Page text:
3. 4 out of 5

    Julie

    Well you can tell this all happened before life with the net. I have never heard of the horrific tale of John Orr. It read like a Mickey Haller tale or a John Grisham law story. The Joseph Wambaugh humor is missing but then there is nothing humorous about this factual book. I am glad I read this book.

  4. 5 out of 5

    Mike Rogers

    An interesting story about a Californian fire investigator who was also a prolific serial arsonist. The book looks at the background of the arsonist, the investigation and the court case in about equal measures. While the story itself was interesting I didn't find it particularly well told. It was mostly told from a slightly distant journalistic point of view but every now and again the author would interject with a sarcastic comment, jibe or observation that felt jarring in the context. There An interesting story about a Californian fire investigator who was also a prolific serial arsonist. The book looks at the background of the arsonist, the investigation and the court case in about equal measures. While the story itself was interesting I didn't find it particularly well told. It was mostly told from a slightly distant journalistic point of view but every now and again the author would interject with a sarcastic comment, jibe or observation that felt jarring in the context. There was little real analysis of the psychology of serial arsonists and the author relied almost entirely on the court proceedings to speak for themselves. I'm glad I read it, but I thought it could have been better written.

  5. 4 out of 5

    Mark Stevens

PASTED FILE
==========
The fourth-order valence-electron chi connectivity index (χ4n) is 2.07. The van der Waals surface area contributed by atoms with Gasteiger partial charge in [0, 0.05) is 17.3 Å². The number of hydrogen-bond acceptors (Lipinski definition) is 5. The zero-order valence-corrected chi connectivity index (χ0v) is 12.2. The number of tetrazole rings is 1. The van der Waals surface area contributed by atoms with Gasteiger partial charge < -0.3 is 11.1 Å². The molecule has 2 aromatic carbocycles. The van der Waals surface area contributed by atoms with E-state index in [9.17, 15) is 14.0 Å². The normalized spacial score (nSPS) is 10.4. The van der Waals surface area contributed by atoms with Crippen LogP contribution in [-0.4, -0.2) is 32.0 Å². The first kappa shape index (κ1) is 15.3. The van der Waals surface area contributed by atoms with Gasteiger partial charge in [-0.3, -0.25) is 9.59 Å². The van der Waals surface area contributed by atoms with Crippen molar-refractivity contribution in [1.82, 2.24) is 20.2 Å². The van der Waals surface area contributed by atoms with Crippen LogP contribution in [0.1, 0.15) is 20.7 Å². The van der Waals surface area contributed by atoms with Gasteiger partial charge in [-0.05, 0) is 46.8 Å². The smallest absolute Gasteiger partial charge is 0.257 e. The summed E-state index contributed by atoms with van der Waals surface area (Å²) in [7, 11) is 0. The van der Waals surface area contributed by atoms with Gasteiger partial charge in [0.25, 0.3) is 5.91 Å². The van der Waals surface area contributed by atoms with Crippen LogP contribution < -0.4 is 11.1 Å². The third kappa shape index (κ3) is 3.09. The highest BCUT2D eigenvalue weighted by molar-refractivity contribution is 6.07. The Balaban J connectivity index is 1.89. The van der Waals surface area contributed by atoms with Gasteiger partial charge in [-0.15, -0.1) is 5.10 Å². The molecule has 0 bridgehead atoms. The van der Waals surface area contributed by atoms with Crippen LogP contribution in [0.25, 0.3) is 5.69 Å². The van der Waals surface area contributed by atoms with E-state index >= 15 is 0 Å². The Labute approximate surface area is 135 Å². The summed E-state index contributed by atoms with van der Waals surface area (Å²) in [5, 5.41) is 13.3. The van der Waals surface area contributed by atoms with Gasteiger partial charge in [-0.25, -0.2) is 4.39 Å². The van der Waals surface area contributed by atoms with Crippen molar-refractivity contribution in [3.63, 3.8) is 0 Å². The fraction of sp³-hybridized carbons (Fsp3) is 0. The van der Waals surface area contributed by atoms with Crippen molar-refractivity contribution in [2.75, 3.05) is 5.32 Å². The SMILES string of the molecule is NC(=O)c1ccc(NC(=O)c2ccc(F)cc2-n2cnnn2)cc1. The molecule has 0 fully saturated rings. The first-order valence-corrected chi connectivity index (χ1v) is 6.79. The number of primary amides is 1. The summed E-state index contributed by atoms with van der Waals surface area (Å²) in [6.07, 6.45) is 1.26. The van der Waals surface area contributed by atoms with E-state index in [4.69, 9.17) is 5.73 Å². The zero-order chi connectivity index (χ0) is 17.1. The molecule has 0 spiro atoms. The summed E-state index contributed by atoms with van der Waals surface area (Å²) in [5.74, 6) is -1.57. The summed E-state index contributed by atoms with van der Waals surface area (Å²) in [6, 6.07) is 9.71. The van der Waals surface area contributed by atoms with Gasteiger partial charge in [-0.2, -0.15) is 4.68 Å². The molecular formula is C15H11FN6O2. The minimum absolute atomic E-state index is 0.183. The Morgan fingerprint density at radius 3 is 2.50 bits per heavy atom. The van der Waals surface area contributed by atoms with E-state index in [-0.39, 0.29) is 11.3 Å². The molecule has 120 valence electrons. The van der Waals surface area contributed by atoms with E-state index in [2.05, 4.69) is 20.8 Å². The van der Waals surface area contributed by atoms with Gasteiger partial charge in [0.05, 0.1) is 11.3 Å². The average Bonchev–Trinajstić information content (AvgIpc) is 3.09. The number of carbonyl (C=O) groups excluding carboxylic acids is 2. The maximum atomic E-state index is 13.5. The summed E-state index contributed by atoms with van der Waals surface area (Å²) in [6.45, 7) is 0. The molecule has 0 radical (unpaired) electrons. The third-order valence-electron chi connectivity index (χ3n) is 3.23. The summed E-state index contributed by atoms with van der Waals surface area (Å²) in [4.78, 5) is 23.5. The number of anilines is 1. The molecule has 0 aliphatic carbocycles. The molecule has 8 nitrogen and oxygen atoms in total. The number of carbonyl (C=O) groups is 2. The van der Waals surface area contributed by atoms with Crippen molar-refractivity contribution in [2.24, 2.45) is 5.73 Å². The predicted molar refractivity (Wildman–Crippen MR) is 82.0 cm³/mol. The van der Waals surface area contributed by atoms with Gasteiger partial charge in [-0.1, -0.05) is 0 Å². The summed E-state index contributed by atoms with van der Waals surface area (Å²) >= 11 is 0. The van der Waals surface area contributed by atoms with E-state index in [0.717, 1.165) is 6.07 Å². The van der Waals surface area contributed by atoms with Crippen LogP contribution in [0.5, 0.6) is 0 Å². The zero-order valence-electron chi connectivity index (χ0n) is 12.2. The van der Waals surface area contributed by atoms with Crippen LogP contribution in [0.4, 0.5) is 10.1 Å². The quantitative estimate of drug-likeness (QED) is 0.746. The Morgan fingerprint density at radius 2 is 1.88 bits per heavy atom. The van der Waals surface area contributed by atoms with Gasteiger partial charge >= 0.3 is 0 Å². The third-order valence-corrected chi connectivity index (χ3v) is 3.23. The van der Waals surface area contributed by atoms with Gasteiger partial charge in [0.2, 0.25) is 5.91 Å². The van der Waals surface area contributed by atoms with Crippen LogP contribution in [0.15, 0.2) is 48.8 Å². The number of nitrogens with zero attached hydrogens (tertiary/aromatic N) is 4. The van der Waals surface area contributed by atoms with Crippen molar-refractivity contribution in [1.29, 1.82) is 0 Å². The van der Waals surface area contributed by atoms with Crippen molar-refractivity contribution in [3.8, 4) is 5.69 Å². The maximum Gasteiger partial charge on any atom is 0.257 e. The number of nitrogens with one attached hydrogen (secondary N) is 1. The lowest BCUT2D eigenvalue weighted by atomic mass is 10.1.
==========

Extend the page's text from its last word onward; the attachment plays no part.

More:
Surreal. “Fire Lover” is a true crime recounting of one of the most notorious arsonists in Los Angeles history. An arsonist who just happened to be a firefighter and arson investigator. The details are gripping and so is the pursuit of John Orr by investigators—proving patterns, connecting one critical fingerprints, lining up eyewitnesses, seeing the big picture. That is, when they aren’t stumbling around or failing at some basic investigative processes. As others have noted, there isn’t much Surreal. “Fire Lover” is a true crime recounting of one of the most notorious arsonists in Los Angeles history. An arsonist who just happened to be a firefighter and arson investigator. The details are gripping and so is the pursuit of John Orr by investigators—proving patterns, connecting one critical fingerprints, lining up eyewitnesses, seeing the big picture. That is, when they aren’t stumbling around or failing at some basic investigative processes. As others have noted, there isn’t much suspense. But “Fire Lover” is worth reading, for no other reason than to digest a gritty portrait of a deeply troubled individual whose issues with women, authority, self-respect and self-esteem are complex, layered and disturbing. Orr, whose crimes were committed decades ago, turned personal slights into terror. “Fire Lover” is also about the slow wheels of bureaucracy and the methodical means of the criminal justice system and Wambaugh brings plenty of edge to writing about both, particularly when the cops and investigators fail. Wambaugh’s colorful prose style keeps the sordid tale moving. His descriptions are over the top, at times, and hilarious in a tabloid kind of way. This book was first published in 2002 and I don't know if Wambaugh has changed his style since then, but a highlighter marking the purple prose might be dry by book’s end. A member of the L.A. Arson Task Force has hair “so coiffed it’d stay in place till Christ came back.” Wambaugh jumps into collective consciousness when it’s convenient: “The judge gave the obligatory admonishment about not reading any news articles or listening to any radio or TV reports about the case, and everyone thought, Fat Chance.” Or: “So after goosing the jurors with a cattle prod, he’d gone back to smacking them with a pig bladder.” At times, Wambaugh stretches to near cartoon levels. A firefighter’s “neck hair was putting out enough electricity to light up Burbank.” Despite the excessive and decidedly non-journalistic flair, the core of the story is a compelling portrait of a dark man who recklessly torched property, homes and businesses with supremely casual disregard for human life. In a way, it’s too bad such a big name as Wambaugh had to write the book because that fact alone probably made Orr happy—and the guy, still serving a life sentence with no possibility of parole, deserves nothing of the sort.